Schools Buying Into Solar Energy Savings

By CATHERINE SENGEL/ecoRI News contributor

The Rocky Hill School’s new array of 120 solar panels is expected to produce 41,000 kilowatt-hours annually, and over the system’s lifetime it’s expected to reduce carbon dioxide emissions by 725 tons. (Rocky Hill School)

The Rocky Hill School’s new array of 120 solar panels is expected to produce 41,000 kilowatt-hours annually, and over the system’s lifetime it’s expected to reduce carbon dioxide emissions by 725 tons. (Rocky Hill School)

EAST GREENWICH, R.I. — New solar panels atop the Alan F. Flynn Jr. Academic Center at Rocky Hill School cut energy costs in their first month. The solar photovoltaic (PV) array of 120 panels is expected to produce 41,000 kilowatt-hours annually and provide 20 percent of the upper school building’s electricity for the next 25 years.

Over the system’s lifetime, it will generate more than a million kilowatt-hours of electricity and reduce carbon dioxide emissions by 725 tons, according to school officials.

“Our first bill showed energy use went down between 25 and 30 percent of kilowatt-hours compared to the same period last year,” said Peter Hanney, the private school’s director of communications and marketing.

The independent day school is the first of four educational institutions turning on alternative power made possible through grants from the state Office of Energy Resources (OER) and Commerce RI’s Renewable Energy Fund.

Projects at the Community Preparatory School and Meeting Street School in Providence and West Warwick High School also were awarded grants. West Warwick will use its two grants to install PV systems on both its field house and ice rink, for a total annual savings of $31,000, according to the OER.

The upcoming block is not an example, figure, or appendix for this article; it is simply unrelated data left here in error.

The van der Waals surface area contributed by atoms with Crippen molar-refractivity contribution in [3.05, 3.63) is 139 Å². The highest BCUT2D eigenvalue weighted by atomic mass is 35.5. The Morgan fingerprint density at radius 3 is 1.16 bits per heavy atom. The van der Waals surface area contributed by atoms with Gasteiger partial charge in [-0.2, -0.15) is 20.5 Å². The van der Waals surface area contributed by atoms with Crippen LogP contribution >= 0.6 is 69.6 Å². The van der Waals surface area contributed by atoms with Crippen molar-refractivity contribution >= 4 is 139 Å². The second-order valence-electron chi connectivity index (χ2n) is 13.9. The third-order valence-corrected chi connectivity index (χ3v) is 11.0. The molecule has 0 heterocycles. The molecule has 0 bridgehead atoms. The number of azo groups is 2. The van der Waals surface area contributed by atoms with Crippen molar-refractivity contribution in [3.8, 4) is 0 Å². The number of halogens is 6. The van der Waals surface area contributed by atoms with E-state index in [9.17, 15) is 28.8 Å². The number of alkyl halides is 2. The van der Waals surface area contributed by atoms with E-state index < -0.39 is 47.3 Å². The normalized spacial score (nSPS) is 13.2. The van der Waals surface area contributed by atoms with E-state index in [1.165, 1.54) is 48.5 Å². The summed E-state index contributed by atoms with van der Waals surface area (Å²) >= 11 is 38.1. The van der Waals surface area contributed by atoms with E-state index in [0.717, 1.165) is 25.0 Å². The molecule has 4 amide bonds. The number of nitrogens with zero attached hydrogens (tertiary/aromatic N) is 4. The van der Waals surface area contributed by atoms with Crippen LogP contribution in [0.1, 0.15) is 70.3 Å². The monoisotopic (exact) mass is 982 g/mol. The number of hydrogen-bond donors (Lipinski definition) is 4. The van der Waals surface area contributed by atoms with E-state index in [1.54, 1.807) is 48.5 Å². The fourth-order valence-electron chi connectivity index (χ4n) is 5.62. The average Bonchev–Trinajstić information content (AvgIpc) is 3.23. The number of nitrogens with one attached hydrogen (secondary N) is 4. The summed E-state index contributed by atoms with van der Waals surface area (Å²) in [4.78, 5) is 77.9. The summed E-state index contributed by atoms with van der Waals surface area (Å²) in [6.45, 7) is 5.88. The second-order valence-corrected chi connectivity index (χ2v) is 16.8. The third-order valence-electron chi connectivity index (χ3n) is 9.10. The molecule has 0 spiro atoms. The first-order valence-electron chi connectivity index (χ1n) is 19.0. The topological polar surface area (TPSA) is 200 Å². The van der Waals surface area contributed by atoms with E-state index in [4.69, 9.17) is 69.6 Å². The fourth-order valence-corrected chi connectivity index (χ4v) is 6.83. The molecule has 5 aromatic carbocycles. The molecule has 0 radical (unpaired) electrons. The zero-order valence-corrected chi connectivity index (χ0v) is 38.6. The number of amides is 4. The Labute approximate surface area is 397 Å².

Savings can amount to between 25 percent and 50 percent depending on the size of the project, according to Christopher Kearns, OER chief of program development.

While Rocky Hill is the first up and running project funded by these grants, others are working on site redesigns, roof upgrades and other components, Kearns said.

“Most of the projects will be up by the end of the year,” he said.

Schools were required to submit an application through an open request for proposal process outlining projected costs, funds being leveraged and educational tie-ins for evaluation to secure funding.

Rocky Hill received $104,000 from the OER and $32,191 from Commerce RI. Newport Renewables donated the development cost for the project.

Beyond savings, the project includes an educational side that features a weather station and technology that lets students track the amount of electricity being generated.

For the 300 students from preschool to grade 12 on the 84-acre campus along the shores of Narragansett Bay, it’s part of a multi-pronged effort to run a sustainable campus and to instill environmental stewardship into the student body, Hanney said.

The OER Renewable Energy and Energy Efficiency for RI Schools program inaugural year’s $1.6 million was made available to K-12 private and public schools and funded through Rhode Island’s participation in the Regional Greenhouse Gas Initiative (RGGI). Added to that were grants from Commerce RI based on solar watts installed.

In all, $622,250 in OER funding was awarded to install PV systems ranging in size from 33 to 235 kilowatts.

Kearns said schools are recognizing the advantages and cost savings of renewable energy and upgrades in technology that improve energy efficiency.

“We were encouraged by the level of response and interest to the RGGI school program, which is why we’re continuing it with another $1.3 million for 2015 to be released before the end of the year,” he said.